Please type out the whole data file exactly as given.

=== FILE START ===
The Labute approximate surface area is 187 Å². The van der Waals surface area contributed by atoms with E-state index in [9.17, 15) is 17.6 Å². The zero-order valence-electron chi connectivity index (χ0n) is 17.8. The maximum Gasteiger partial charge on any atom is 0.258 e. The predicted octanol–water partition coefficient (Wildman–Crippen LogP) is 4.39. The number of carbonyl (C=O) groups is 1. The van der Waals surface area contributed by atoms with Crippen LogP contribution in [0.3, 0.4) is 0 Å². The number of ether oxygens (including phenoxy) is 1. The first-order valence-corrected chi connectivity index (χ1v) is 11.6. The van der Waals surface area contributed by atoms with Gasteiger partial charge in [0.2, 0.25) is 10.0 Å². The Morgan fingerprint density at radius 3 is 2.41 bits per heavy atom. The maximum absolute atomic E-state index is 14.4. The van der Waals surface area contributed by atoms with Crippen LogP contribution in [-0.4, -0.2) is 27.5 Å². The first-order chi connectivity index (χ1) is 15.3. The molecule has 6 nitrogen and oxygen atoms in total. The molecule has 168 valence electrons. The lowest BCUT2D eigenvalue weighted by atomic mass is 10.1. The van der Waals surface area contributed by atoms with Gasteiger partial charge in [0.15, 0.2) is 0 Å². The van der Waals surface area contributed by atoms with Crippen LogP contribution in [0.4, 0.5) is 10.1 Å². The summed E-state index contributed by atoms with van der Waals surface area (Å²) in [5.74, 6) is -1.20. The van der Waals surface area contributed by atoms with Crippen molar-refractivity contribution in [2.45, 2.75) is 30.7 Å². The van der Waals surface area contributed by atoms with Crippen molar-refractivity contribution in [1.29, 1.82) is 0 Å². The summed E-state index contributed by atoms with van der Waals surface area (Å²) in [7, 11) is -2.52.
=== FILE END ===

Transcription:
The Labute approximate surface area is 187 Å². The van der Waals surface area contributed by atoms with E-state index in [9.17, 15) is 17.6 Å². The zero-order valence-electron chi connectivity index (χ0n) is 17.8. The maximum Gasteiger partial charge on any atom is 0.258 e. The predicted octanol–water partition coefficient (Wildman–Crippen LogP) is 4.39. The number of carbonyl (C=O) groups is 1. The van der Waals surface area contributed by atoms with Crippen LogP contribution in [0.3, 0.4) is 0 Å². The number of ether oxygens (including phenoxy) is 1. The first-order valence-corrected chi connectivity index (χ1v) is 11.6. The van der Waals surface area contributed by atoms with Gasteiger partial charge in [0.2, 0.25) is 10.0 Å². The Morgan fingerprint density at radius 3 is 2.41 bits per heavy atom. The maximum absolute atomic E-state index is 14.4. The van der Waals surface area contributed by atoms with Crippen LogP contribution in [-0.4, -0.2) is 27.5 Å². The first-order chi connectivity index (χ1) is 15.3. The molecule has 6 nitrogen and oxygen atoms in total. The molecule has 168 valence electrons. The lowest BCUT2D eigenvalue weighted by atomic mass is 10.1. The van der Waals surface area contributed by atoms with Gasteiger partial charge in [0.15, 0.2) is 0 Å². The van der Waals surface area contributed by atoms with Crippen LogP contribution in [0.4, 0.5) is 10.1 Å². The summed E-state index contributed by atoms with van der Waals surface area (Å²) in [5.74, 6) is -1.20. The van der Waals surface area contributed by atoms with Crippen molar-refractivity contribution in [2.45, 2.75) is 30.7 Å². The van der Waals surface area contributed by atoms with Crippen molar-refractivity contribution in [1.29, 1.82) is 0 Å². The summed E-state index contributed by atoms with van der Waals surface area (Å²) in [7, 11) is -2.52.